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Second to none


Brockhampton’s Saturation II as eclectic and gripping as their debut

Three months following their debut album, Brockhampton’s Saturation II, released Sept. 6, is just as compelling and unique as it’s prequel.

The group, insisting on being called a “boy band” rather than a crew or collective, is made up of 15 rappers, producers and artists who moved to Los Angeles with “$300 to [their] names.” They revamped the alternative rap game with Saturation and Saturarion II, mixing g-funk synths with snake charming pentatonics.

Merlyn Woods, Kevin Abstract, and Ameer Vann make up a few of the eight voices on Brockhampton’s songs. Their dissonance and varying levels of vocals creates a sound unreachable to any

 other group.


The Los Angeles group develops their sound in II to something more aggressive and punchy, moving away from the sleekness found on I. Brockhampton’s 

catchiest songs all separate the most attractive sounds found within them. “…like a keyboard arpeggio on their debut’s ‘Gold’ or string plucks on II’s ‘Jello’,” Matthew Strauss, an acclaimed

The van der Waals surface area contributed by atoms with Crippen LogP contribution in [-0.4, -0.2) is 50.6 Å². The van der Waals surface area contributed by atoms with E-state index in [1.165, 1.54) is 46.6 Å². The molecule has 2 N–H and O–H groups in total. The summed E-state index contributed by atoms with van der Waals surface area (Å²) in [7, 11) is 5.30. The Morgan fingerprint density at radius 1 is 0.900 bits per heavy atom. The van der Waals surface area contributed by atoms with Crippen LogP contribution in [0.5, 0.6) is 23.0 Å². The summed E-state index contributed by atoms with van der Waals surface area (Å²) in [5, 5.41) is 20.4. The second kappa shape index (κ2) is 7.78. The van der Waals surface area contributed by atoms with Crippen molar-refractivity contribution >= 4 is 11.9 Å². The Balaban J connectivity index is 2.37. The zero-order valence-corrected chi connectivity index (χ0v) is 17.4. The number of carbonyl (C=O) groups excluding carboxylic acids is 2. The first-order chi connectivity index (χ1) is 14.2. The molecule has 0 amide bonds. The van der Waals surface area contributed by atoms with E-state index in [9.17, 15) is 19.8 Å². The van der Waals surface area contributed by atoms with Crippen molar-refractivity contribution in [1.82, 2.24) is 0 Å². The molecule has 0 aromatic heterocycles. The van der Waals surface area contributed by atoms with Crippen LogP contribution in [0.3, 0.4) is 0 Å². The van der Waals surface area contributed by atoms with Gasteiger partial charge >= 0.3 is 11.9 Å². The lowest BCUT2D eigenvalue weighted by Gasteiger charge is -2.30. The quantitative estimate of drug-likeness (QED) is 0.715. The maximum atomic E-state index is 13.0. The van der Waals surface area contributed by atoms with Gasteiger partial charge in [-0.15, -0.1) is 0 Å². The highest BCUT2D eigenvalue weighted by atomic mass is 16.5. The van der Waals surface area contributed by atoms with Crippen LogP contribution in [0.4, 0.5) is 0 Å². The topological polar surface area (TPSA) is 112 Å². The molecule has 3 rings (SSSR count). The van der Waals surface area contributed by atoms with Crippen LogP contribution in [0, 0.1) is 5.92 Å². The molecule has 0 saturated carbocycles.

Pitchfork review writer, said.

II’s 16 tracks brings out the very different roles and personalities of each member, from Abstract’s ability to kill any hook he’s on, to Dom McLennon’s unwavering flow, to JOBA’s falsetto magic and stability as a rapper when needed. Brockhampton is beginning to progress and come out of their shells within their music. As the 


second part of a musical trilogy, II paves a great path for the wrap up, Saturation III.

Still riding the fence between pop and hip-hop genres, the neo-authentic “boy band” took an approach to music that rewrote the rap game, and portrayed a bona fide coolness and fresh perspective more than a need to be risky and to stand out.


Click featured image to listen to the album.


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